By Joe McElhaney
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Albert Maysles has created probably the most influential documentaries of the postwar interval. Such motion pictures as Salesman, Gimme take care of, and gray Gardens proceed to generate excessive debate concerning the ethics and aesthetics of the documentary shape. during this in-depth research, Joe McElhaney deals a unique realizing of the historic relevance of Maysles.
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Additional info for Albert Maysles
Courtesy of Maysles Films, Inc. of the Maysles brothers’ approach was the relentless present-tenseness of the situations due to the spectator’s lack of access to the past lives of the characters: “‘You are stopped at the wall of skin’” (qtd. in Canby 10). Miller refers to our psychological distance from the characters, but his choice of words, “wall of skin,” also points to the literal flesh on display. Salesman, like much of Maysles, is very much a film about the human figure, albeit human figures encased within raincoats and inexpensive suits, or housewives whose heads are weighed down by enormous hair rollers.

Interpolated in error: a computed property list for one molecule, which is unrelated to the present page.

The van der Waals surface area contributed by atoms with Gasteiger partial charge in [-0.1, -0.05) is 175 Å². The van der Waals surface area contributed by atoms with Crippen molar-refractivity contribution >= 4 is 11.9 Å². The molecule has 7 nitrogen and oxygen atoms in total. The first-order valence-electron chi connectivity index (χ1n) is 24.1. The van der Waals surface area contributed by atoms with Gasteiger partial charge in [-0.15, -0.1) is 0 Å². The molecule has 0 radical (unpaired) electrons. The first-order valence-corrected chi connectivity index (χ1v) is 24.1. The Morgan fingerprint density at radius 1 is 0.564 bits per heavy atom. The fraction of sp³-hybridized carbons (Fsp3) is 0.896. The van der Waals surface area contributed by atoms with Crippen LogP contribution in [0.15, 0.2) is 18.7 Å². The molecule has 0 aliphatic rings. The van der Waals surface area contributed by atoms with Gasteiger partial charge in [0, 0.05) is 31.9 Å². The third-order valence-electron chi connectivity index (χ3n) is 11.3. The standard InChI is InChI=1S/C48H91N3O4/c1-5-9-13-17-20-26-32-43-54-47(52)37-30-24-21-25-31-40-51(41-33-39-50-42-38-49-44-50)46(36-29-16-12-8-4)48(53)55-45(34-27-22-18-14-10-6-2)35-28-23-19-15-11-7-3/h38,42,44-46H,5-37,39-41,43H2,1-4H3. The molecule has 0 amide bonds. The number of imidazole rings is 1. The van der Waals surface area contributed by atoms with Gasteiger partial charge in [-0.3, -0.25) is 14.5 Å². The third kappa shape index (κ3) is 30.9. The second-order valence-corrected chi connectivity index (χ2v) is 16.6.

The “religious” feeling about reality and the camera’s ability to record it and the use of the word “love” to describe his empathetic response to his subjects suggests a tie to Bazinian discourses on realism. Even Maysles’s belief in “the contemplation of things as they are” evokes a famous statement made by Rossellini, that exemplary filmmaker for André Bazin: “‘Things are there. ’” (qtd. in Gallagher 485). At the same time, as the history of cinema and indeed the history of realism in general have shown, an investment in the real invariably entails a fascination with its apparent polar opposite: the false, the artificial, the constructed, the unreal.
But in different ways this selling is also strongly tied to issues of performance in which selling becomes a form of theater. Of these three films about “hustling,” Salesman occupies an especially significant position. Released in 1969, it was not only officially the Maysles brothers’ first feature-length theatrical film; it was also an attempt to break into commercial channels of exhibition through their new brand of nonfiction cinema. But these ambitions would pose particular problems for the brothers in terms of the film’s reception.
Albert Maysles by Joe McElhaney